Key DFTS Replacement and DII Wins
On August 5th, Fujitsu signed two new contracts with the Ministry of Defence (MoD) which will bring in excess of £1bn worth of savings to the Government organisation over 10 years. The two agreements will see Fujitsu play a key role in helping to transform the delivery of information and communication technology across Defence and securely delivering greater agility and mobility to service personnel.
One of the contracts, worth over £550m, will see Fujitsu provide core global connectivity services for the next five years. The new network will underpin the delivery of current and emerging MoD services both in the UK and overseas. The Fujitsu solution replaces Defence Fixed Telecommunications Service (DFTS) and the LAN services provided by the ATLAS Consortium, with a modern, agile and robust set of network (LAN/WLAN and WAN) services designed to improve service levels and align to the new ways of working demanded by the modern users wherever they operate.
The award coincides with the signing of a contract with the ATLAS Consortium, that includes Fujitsu HP, Airbus Defence and Space and CGI which will provide a secure New Style of IT (NSoIT) to the majority of Defence users in offices, headquarters and deployed bases by September 2016. This contract is worth £933m and is a renegotiation of the original extension of the Defence Information Infrastructure (DII) contract.
“This award is the first for Fujitsu as a Prime and propels the Company into the senior league of international Primes in the UK.”
“It certainly does and also reinforces our position as the prime provider of network services in the UK for civil and military customers. We are delighted to be playing a part in developing and improving the MoD’s IT infrastructure and, ultimately, helping the organisation defend the UK’s national interests. The vital role Fujitsu plays in both these contracts puts us at the heart of future UK Defence Strategy.” Tim Gibson said.
“Do you see more business in this segment?”
“Yes, all our research shows a gradual move from equipment purchases to knowledge based solutions and IT. Equipment will play a major prole but it will become commoditised with such items as iPhones and radios being cheaper COTS-based solutions with intelligent Cloud-based solutions providing the key intelligence and ISR.”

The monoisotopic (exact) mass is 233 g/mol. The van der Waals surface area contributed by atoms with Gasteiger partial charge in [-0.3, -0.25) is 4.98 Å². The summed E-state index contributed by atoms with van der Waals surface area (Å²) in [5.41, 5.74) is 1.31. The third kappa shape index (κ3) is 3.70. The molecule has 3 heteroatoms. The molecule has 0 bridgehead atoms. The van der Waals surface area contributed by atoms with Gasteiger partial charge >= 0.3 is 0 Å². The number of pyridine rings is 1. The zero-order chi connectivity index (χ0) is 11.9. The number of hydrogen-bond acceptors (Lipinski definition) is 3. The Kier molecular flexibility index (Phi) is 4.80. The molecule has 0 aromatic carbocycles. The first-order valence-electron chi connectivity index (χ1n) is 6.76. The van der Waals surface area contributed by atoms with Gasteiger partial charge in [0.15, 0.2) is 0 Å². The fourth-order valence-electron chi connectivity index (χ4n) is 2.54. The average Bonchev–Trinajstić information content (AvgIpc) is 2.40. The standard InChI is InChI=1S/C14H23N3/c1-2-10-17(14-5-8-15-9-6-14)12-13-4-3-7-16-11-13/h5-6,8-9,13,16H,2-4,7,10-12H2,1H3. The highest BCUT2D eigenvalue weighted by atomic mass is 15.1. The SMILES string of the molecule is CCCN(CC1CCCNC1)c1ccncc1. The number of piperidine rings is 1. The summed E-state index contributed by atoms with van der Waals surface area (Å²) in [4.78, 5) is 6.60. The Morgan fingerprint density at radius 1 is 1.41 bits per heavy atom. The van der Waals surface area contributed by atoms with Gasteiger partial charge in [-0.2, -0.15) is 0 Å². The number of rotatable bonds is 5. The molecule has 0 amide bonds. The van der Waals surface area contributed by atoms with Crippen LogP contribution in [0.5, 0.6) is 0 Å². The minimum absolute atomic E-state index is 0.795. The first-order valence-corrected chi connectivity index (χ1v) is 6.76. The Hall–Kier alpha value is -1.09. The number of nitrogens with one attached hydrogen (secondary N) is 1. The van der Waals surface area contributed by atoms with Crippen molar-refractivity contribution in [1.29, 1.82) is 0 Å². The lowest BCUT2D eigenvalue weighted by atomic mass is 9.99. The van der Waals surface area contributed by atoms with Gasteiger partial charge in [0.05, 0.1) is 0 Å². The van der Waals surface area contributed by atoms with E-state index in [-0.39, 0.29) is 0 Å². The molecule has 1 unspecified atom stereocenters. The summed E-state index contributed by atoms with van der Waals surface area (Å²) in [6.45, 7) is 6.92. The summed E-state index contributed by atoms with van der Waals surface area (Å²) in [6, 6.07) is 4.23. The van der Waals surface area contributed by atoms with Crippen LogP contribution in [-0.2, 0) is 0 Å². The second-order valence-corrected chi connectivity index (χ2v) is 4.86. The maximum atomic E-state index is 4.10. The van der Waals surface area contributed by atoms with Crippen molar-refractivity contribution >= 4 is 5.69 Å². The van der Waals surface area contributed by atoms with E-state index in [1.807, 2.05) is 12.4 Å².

The contract replaces the DFTS contract for which BT was the incumbent whilst Vodafone supplied the mobile requirement which will now be provided by O2. (See: BATTLESPACE ALERT Vol.17 ISSUE 25, 04 August 2015, UK MoD SIGNS TWO NEW IT CONTRACTS)
Future of UK defence acquisition
“How do you see the future of UK defence acquisition adapting to the current world situation?”
“We are getting a strong message from Main Building in London and DE&S at Abbey Wood that networks, IT and cyber will be the key enabler in defeating the current threats and the worldwide cyber intrusions. We are fighting Third Generation IT students who have developed an art in using networks and Social Media to wage the current wars. Armies across the world have to adapt fast to this new threat which is currently seeing a mediocre army of terrorist defeating highly trained soldiers by the use of advanced IT and networks.”
“Will you be bidding the Morpheus Requirement as Prime?”
The MORPHEUS Programme will deliver the next iteration of the LE TacCIS capability, addressing critical system obsolescence and introducing capability improvements to enable better Command and Control. Its intent is to explore the scope for delivering efficiency and effectiveness benefits through improved programme coherence, systems engineering, exploitation of impending technology ‘shifts’ and optimisation of the supplier base, for example through taking an open systems approach. MORPHEUS will seek to harness civil commercial developments in mobile communication and computing and apply these to the military tactical space.
“We are watching developments on the Morpheus Programme with interest and haven’t decided as yet to Prime the bid, we will certainly be involved as a major player. PA has a contract study in place which will report with regard to the next stage of the process.”
“What is your view of future wars and the way they are waged?”
“I see a huge seismic shift from dedicated large communications systems to ones where each war fighter has a £300 disposable phone connected to a Cloud-based secure network over which targets can be engaged and destroyed using disposable UAVS armed with a variety of munitions and missiles. The forces will be smaller and more nimble using lighter and more agile vehicles.”
As I left Fujitsu Defence in Basingstoke, it was clear that Fujitsu UK is now established a new and key Prime Contractor winning and managing key networking and IT projects.
Businessman of the Year Award. Tim is married with five children.